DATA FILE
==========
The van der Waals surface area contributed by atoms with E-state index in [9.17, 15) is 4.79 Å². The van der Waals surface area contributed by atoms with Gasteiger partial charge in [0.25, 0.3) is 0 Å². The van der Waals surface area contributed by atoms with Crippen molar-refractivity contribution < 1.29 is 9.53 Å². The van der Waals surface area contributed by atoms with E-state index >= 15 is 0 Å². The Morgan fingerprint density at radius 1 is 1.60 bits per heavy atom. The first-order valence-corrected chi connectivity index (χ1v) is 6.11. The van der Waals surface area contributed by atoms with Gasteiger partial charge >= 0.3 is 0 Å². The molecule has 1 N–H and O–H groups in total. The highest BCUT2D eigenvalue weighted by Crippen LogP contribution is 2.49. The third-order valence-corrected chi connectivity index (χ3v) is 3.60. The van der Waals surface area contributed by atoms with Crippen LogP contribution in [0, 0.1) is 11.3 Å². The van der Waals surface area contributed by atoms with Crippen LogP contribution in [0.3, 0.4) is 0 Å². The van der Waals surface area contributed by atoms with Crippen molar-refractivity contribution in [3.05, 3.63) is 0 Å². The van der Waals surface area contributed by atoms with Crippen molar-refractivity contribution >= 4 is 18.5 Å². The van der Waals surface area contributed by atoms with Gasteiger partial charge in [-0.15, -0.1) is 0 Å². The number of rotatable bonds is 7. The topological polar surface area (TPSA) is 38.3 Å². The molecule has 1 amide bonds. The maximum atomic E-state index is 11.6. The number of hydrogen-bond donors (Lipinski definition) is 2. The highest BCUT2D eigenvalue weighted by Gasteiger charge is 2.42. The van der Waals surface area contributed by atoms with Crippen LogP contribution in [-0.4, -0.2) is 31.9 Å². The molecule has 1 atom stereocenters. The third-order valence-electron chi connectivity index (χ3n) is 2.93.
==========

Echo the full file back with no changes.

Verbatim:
The van der Waals surface area contributed by atoms with E-state index in [9.17, 15) is 4.79 Å². The van der Waals surface area contributed by atoms with Gasteiger partial charge in [0.25, 0.3) is 0 Å². The van der Waals surface area contributed by atoms with Crippen molar-refractivity contribution < 1.29 is 9.53 Å². The van der Waals surface area contributed by atoms with E-state index >= 15 is 0 Å². The Morgan fingerprint density at radius 1 is 1.60 bits per heavy atom. The first-order valence-corrected chi connectivity index (χ1v) is 6.11. The van der Waals surface area contributed by atoms with Gasteiger partial charge >= 0.3 is 0 Å². The molecule has 1 N–H and O–H groups in total. The highest BCUT2D eigenvalue weighted by Crippen LogP contribution is 2.49. The third-order valence-corrected chi connectivity index (χ3v) is 3.60. The van der Waals surface area contributed by atoms with Crippen LogP contribution in [0, 0.1) is 11.3 Å². The van der Waals surface area contributed by atoms with Crippen LogP contribution in [0.3, 0.4) is 0 Å². The van der Waals surface area contributed by atoms with Crippen molar-refractivity contribution in [3.05, 3.63) is 0 Å². The van der Waals surface area contributed by atoms with Crippen molar-refractivity contribution >= 4 is 18.5 Å². The van der Waals surface area contributed by atoms with Gasteiger partial charge in [-0.15, -0.1) is 0 Å². The number of rotatable bonds is 7. The topological polar surface area (TPSA) is 38.3 Å². The molecule has 1 amide bonds. The maximum atomic E-state index is 11.6. The number of hydrogen-bond donors (Lipinski definition) is 2. The highest BCUT2D eigenvalue weighted by Gasteiger charge is 2.42. The van der Waals surface area contributed by atoms with Crippen LogP contribution in [-0.4, -0.2) is 31.9 Å². The molecule has 1 atom stereocenters. The third-order valence-electron chi connectivity index (χ3n) is 2.93.